i went to school in two major areas, neither of which was my own neighborhood. i went to school first in aventura, a section of north miami beach about 20 minutes from my house. the school i attended had a gifted program. in order to get permission to attend the school, i took an i.q. test at the age of four and then had to go in for a one-on-one interview. i had to prove my worth to a very kind woman named ms. hagan, who told me i was very bright and helpful, and buzzed around like a little bee. that interview sealed my fate. if i had not impressed ms. hagan, i don't think i would be where i am today.
i then went on to win a scholarship to a prestigious private school in 6th grade. throughout my middle school and high school years, i was surrounded by the cuban privileged, people who chanted "castro no, cuba si!" in p.e. i heard stories of houses seized and midnight flights to new york city from havana, tales of jewels left behind.
it wasn't until i was in college that i realized that cubans could be black, too. this was not from a lack of understanding of the caribbean, mind you. but there was something about the way that cuban rafters were always allowed to stay, and haitian rafters were always sent back, that suggested to me that cubans were always lighter and "righter" than people like me. my family was lucky-- our relatives lived in the bahamas, and coming to america always seemed easy enough, as long as they went back to nassau eventually and only spent their time here scrubbing floors/laying concrete/curling hair. my cousins would come through for year or two, sleep in an extra room, on the couch, convert the garage, while they made some money, and then they would head back, never to really be seen again.
i went to college in california. it was there that i learned that all latinos are not cuban or brasilian or ecuadorian or puerto rican or colombian. not all latinos ate black beans and white rice and danced samba and merengue and hicieron lechones in the backyard. it was in california that i ate my first tortilla and had homemade salsa for the first time. these were not things "we" did. it was in california that i got the crazy (according to my family and friends back home) idea to study abroad in cuba. i decided to see if things were really as bad as everyone said they were.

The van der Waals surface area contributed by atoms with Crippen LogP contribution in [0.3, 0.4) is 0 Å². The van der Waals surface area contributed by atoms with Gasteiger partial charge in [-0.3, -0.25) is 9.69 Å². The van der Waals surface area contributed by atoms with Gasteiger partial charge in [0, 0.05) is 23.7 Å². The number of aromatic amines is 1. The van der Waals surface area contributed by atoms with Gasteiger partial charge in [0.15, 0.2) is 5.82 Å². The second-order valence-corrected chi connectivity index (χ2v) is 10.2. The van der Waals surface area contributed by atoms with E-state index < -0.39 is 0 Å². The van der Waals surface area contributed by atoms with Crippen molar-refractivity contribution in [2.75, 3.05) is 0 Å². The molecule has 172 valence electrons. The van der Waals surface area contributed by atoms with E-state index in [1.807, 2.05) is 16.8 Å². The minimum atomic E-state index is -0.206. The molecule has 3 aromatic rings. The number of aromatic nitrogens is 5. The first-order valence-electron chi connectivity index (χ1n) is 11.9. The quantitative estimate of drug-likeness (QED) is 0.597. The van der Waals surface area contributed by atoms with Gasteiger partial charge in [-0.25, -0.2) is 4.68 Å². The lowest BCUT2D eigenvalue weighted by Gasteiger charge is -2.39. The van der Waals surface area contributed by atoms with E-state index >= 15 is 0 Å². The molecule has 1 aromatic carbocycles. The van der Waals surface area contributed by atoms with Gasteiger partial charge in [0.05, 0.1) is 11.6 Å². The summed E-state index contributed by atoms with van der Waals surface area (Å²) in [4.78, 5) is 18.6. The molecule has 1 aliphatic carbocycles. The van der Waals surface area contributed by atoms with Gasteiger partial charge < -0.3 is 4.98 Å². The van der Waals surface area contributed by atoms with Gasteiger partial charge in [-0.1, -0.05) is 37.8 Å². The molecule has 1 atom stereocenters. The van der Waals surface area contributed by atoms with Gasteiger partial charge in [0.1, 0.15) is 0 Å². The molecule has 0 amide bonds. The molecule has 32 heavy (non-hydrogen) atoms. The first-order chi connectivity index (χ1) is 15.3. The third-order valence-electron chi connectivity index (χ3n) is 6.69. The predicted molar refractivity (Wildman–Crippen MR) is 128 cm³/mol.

what i learned in cuba changed my way of seeing. i don't agree with everything fidel castro has done, or, even, the length of his rule. there is also something to be said about the people that remain in a country that has been neglected by the rest of the world for so long as a result of our american bullying. there was structural inequity in the capitalist cuban state that, as a matter of course, transferred into the revolutionary state in certain ways. there was no mistake about who was left behind to suffer at the hands of a capitalist, cold-war usa. i will only say that more current cuban nationals look like me than did any of the kids i knew back in miami.
i wrote my grandma a postcard from havana. it pictured three cuban girls in school uniforms. i told my grandma that i couldn't believe what i saw.
"cuba could be our country, grandma," i said. "i see you and me all around."
cuba could my country. and for that reason more than any other, i hope this transfer of power is simple and sound. i hope my friend yordis is released from prison, and that the embargo is lifted. i hope that the capitalist world will not take advantage of a country of young people that are so naive in so many ways. i hope those people who could be my people survive.
si se puede?